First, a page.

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Willmar School Board, Baker discuss education successes at Capitol

Clay Conover / Tribune Rep. Dave Baker, R-Willmar, right, speaks Monday to members of the Willmar School Board, including Laura Warne.

WILLMAR — Prairie Lakes Youth Programs in Willmar can offer educational programs all summer now.

In recent years, the youth detention center had limited programming in summer.

The 2017 Minnesota Legislature approved the funding to allow summer school for young people in the youth correctional program.

When he met Monday with the Willmar School Board, state Rep. Dave Baker, R-Willmar, thanked school officials for testifying in favor of the legislation. Willmar Public Schools does not operate Prairie Lakes, but the district provides educational services there.

Baker listed other accomplishments related to education including a 2 percent increase in state aid in each of the next two years and property tax relief for farmers in school districts with bond debt, such as Willmar.

"I'm pretty proud of what we got done this year in education," Baker said.

The state also put more funding into a voluntary prekindergarten program, gave local boards more power in determining teacher layoff procedures and made changes to the teacher licensing system, Baker said.

School officials testified in St. Paul about the importance of the Prairie Lakes program, Baker said. The summer program will help young people who have fallen behind and need to catch up on credits for graduation.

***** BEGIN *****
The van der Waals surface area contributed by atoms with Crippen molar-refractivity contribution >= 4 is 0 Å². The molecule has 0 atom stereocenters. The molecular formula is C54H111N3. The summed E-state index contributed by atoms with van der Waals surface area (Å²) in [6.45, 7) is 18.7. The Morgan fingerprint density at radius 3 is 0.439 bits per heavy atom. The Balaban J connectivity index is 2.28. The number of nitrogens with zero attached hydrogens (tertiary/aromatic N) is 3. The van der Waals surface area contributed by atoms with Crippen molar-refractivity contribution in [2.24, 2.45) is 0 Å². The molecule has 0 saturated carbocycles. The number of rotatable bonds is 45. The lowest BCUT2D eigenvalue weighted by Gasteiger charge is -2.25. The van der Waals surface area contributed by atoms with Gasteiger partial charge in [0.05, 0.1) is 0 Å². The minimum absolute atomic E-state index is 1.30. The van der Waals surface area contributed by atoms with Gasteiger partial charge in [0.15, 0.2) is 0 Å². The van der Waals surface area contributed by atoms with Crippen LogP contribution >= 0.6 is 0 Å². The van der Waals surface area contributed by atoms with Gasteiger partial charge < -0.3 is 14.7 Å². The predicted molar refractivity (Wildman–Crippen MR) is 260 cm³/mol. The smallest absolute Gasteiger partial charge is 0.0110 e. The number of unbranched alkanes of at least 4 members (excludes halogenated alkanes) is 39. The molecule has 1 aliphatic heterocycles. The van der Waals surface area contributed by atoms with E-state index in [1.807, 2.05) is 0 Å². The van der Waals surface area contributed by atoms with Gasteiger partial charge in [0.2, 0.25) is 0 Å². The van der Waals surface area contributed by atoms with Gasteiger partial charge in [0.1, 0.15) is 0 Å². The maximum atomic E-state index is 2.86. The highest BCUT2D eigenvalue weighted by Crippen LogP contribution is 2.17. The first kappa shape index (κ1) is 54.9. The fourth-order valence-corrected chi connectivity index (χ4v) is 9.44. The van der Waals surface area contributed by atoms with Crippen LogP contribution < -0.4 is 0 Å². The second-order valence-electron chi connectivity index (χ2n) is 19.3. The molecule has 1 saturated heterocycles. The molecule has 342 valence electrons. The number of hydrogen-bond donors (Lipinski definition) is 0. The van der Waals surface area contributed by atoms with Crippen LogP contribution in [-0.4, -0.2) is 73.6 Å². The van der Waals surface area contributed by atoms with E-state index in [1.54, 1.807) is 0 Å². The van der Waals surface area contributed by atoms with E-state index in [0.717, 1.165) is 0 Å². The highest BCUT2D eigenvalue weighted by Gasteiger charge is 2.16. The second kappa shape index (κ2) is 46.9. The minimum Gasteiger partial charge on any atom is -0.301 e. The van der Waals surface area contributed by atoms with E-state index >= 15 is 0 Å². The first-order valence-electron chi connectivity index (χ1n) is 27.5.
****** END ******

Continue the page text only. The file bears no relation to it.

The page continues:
In districts whose voters have approved a bond for construction projects, the state will pay part of the tax bill for agricultural land through a tax credit.

Willmar's voters approved a $52.35 million building program two years ago in a referendum. "Farmers are very happy," said Baker, who added that he had seen a lot of support for the tax bill.

Board member Linda Mathiasen asked Baker if state officials feel it was more expensive to educate students in Minneapolis, St. Paul and Duluth, since they receive more state aid.

Buildings are aging in rural areas, and energy costs are rising, Mathiasen said. Districts also have personnel and retirement costs to consider.

Baker agreed that funding for rural and metro schools "should be the same, or it should be a lot closer."

Rural teachers should be paid the same as those in metro areas, he said. Rural schools deal with more transportation issues, including more traveling for sports and other activities, he added.

Rural areas also can face greater costs for teacher recruiting.

"There's a lot of rural noise in St. Paul right now," Baker said, and legislators are trying to work toward more equitable funding.

"We can't change it overnight," Baker said. "I certainly understand we need to do a better job getting our funding up."

Baker praised Willmar school officials and those in the other districts in his legislative district.

They answer his questions and contact him about legislation that's important to them, he said, and they are an important resource, as they can help him understand how a teacher or board member might see an issue.

Linda Vanderwerf

I cover education issues for the West Central Tribune and have worked for the paper since 1995. I have worked in journalism since 1981.

Follow me on Twitter: @lindavanderwerf

(320) 214-4340